Running for my life - in a good way

  • Published
  • By Tech. Sgt. Katie Maricle
  • Air Force Mortuary Affairs Operations


Let me start this commentary with a bit of honesty – last year, if you had told me I’d be writing an article about how running and fitness have changed my mental health significantly, I probably would have laughed. However, that’s exactly what has happened. 

As the Unit Fitness Program Monitor at Air Force Mortuary Affairs Operations, my job is to ensure that our Airmen maintain their physical health to meet the standards of the Air Force. When I took on this role last year, I didn’t really understand how important health and fitness were to my well-being. My health and fitness goals were to pass my PT test and occasionally go running – that was it. 

Things changed earlier this year when I started training for a half marathon in Virginia Beach, Virginia, this past March. It wasn’t my first distance run, but I wanted it to be my best distance run. As I trained I felt good – but not great. My body felt capable but not strong. What’s more, I didn’t really notice any changes in my overall health or my appearance. By the end of January, I became frustrated and despondent at my progress and my body. So on Feb. 1, after conducting thorough research to determine what would be best for my body, I started a new health and fitness regimen. Did I want to lose weight? Absolutely, but the goal was not necessarily just to look good – I wanted to feel great. 

I made progress in my health and fitness journey – and did in fact achieve my goal of a half marathon in under 150 minutes! I realized that the changes I felt weren’t just in my body but also in my mind. I began to sleep better, handle stress better and feel more positive in my day-to-day life. I was able to recover from “bad days” with ease, and the good days began to feel like great ones. In time, I didn’t see running or working out as a chore – I saw it as a necessary and wonderful part of my day.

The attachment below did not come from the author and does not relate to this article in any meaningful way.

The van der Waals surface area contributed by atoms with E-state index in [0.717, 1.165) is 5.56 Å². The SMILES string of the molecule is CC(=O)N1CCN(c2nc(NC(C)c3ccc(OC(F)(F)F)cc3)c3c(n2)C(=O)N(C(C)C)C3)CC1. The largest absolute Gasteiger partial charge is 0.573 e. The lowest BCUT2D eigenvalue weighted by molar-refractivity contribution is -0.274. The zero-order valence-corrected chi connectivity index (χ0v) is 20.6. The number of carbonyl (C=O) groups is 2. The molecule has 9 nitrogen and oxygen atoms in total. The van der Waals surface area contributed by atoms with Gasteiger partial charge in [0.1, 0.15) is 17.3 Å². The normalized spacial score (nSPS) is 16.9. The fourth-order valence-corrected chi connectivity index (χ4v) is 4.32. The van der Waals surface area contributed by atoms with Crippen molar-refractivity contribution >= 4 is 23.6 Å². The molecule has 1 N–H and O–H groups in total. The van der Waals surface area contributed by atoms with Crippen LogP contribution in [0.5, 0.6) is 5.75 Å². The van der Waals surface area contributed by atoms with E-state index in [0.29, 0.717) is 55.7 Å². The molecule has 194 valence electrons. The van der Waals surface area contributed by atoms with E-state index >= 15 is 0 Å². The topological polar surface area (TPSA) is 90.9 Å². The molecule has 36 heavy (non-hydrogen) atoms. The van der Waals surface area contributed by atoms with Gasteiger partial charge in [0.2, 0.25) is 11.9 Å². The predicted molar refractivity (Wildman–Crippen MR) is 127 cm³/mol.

The National Institute of Health recognizes that aerobic activity has been proven to help reduce anxiety and depression in adults, and as someone whose mental health journey has had its ups and downs, I know how true that is. Our mission at AFMAO can take a toll on our mental wellness, so by adding blocks to my pillar of physical fitness, I’m helping my mental fitness too. Plus, it doesn’t hurt that I look in the mirror and like and appreciate my body not just for its appearance, but for its strength and abilities as well. And yes, the “runner’s high” is real, and I have it.

As I train for my next half marathon this fall and spend plenty of time at the fitness center working on my strength and endurance, I take time to appreciate my amazing and strong body, and what it can do. I hope to foster that mindset among my wingmen as they work on their own fitness goals. Whether you’re preparing for your next Physical Fitness Test, or working toward a health goal of your own, I invite you to recognize how great a workout can make you feel and what your physical health does for your mental health.